In an Oral Intervention to the United Nations:
In an oral intervention to the United Nations Human Rights Council presented yesterday, 5 March 2013, the Cairo Institute for Human Rights Studies, on behalf of the Egyptian Forum of Independent Human Rights NGOs (the Forum), warned of increasingly repressive laws and practices aiming to isolate civil society organizations in Egypt and to destroy their ability to function or even exist. The intervention came in response to the report of the UN Special Rapporteur on the Situation of Human Rights Defenders (SR), which was presented as part of the 22nd session of the HRC, currently being held in Geneva.
The report of the SR notes that Egyptian human rights defenders and civil society organizations “are being increasingly targeted by…restrictions which seriously impede the ability of such organizations, and human rights defenders working with them, to fully carry out their key activities.” In response, the Forum, which consists of 23 independent Egyptian rights organizations, asserted that draft legislation recently presented to the Shura Council by the government of President Morsi and the Freedom and Justice Party would, if passed, become the most repressive legislation on civil society ever seen in Egypt.
The Forum warned that restrictions on Egyptian civil society are already being implemented, despite the fact that the proposed legislation has not yet been passed. Indeed, due to the refusal of the government to approve its funding, organizations such as the New Woman Foundation have already been forced to drastically cut staff and activities. Similarly, the government is already seeking to isolate Egyptian society: only last month, a letter was sent by the Prime Minister to one of the oldest rights organizations in Egypt, the Egyptian Organization for Human Rights, warning it against cooperating with foreign organizations, which includes the United Nations human rights mechanisms.
The Egyptian government itself has a long track record of refusing to cooperate with the United Nations human rights mechanisms. Out of seven inquiries sent to the government of Egypt by the UN Special Rapporteur on the Situation of Human Rights Defenders following complaints of violations against civil society and rights activists in the country since 2011, only one has been met with a response by the Egyptian authorities. It is important to note that this lack of response on the part of the Egyptian authorities comes conspicuously at a time when the current Egyptian regime is responsible for numerous rights violations for which it can find no justification before the international community. Similarly, the Egyptian government has yet to allow the SR to conduct a visit to Egypt, despite requests from the SR that have been pending for over ten years.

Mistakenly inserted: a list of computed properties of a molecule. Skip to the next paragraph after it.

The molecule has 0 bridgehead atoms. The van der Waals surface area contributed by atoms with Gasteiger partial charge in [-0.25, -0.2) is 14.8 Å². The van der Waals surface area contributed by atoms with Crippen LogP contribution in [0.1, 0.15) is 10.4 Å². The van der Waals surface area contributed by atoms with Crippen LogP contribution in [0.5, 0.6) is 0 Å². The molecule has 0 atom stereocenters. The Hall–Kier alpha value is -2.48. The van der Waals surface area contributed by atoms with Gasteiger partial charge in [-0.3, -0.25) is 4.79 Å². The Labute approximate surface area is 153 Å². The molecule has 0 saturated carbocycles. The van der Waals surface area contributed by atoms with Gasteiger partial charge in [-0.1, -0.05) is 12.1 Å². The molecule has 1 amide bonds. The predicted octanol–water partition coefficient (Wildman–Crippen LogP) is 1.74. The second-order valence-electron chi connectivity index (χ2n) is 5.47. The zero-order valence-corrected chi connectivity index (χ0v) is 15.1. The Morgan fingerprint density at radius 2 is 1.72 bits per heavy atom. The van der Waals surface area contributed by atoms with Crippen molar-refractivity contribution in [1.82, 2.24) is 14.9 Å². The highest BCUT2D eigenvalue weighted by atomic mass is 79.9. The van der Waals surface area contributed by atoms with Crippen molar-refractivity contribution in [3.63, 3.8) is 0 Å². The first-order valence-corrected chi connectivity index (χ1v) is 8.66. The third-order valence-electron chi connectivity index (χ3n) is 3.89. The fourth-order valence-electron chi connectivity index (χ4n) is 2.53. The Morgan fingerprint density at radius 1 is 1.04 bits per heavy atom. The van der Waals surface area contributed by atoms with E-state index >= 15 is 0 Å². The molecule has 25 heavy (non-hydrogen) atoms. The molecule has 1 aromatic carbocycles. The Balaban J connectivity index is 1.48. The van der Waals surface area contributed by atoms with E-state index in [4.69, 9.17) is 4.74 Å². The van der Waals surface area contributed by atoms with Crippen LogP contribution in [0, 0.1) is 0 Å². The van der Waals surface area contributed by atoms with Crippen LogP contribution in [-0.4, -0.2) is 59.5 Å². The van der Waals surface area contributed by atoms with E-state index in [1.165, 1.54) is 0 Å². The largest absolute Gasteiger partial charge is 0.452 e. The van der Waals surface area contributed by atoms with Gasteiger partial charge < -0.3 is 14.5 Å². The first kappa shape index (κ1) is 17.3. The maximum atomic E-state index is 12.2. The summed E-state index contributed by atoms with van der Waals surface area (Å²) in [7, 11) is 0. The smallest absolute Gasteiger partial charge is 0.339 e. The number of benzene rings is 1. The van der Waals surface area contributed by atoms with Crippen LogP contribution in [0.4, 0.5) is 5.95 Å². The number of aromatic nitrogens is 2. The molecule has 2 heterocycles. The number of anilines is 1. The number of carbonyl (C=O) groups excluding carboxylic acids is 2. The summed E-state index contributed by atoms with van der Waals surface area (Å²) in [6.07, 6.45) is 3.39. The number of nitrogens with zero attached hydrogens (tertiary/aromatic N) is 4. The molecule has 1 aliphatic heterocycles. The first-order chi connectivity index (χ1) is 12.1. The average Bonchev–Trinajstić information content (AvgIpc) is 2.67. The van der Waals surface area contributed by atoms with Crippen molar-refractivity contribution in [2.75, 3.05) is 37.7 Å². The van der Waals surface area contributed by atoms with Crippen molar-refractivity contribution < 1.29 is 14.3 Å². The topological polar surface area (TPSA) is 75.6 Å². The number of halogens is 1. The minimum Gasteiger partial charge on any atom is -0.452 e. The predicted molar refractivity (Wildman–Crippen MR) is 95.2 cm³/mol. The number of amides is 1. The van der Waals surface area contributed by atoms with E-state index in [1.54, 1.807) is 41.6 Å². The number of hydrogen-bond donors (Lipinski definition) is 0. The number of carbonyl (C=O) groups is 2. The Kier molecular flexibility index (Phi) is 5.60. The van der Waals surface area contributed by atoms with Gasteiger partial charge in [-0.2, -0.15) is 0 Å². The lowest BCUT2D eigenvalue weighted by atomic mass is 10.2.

The Forum concluded the intervention by asserting that the violations currently witnessed in Egypt are representative of a global trend towards increased repression of civil society organizations and the human rights defenders that work with them, which has the potential to be extremely detrimental to the advancement and protection of human rights worldwide. As the Office of the High Commissioner for Human Rights has stated, there can be no progress in terms of human rights without the existence of independent civil societies. The 23 organizations urged the HRC to take resolute and urgent action to put an end to schemes aimed at shutting down civil society and silencing human rights defenders
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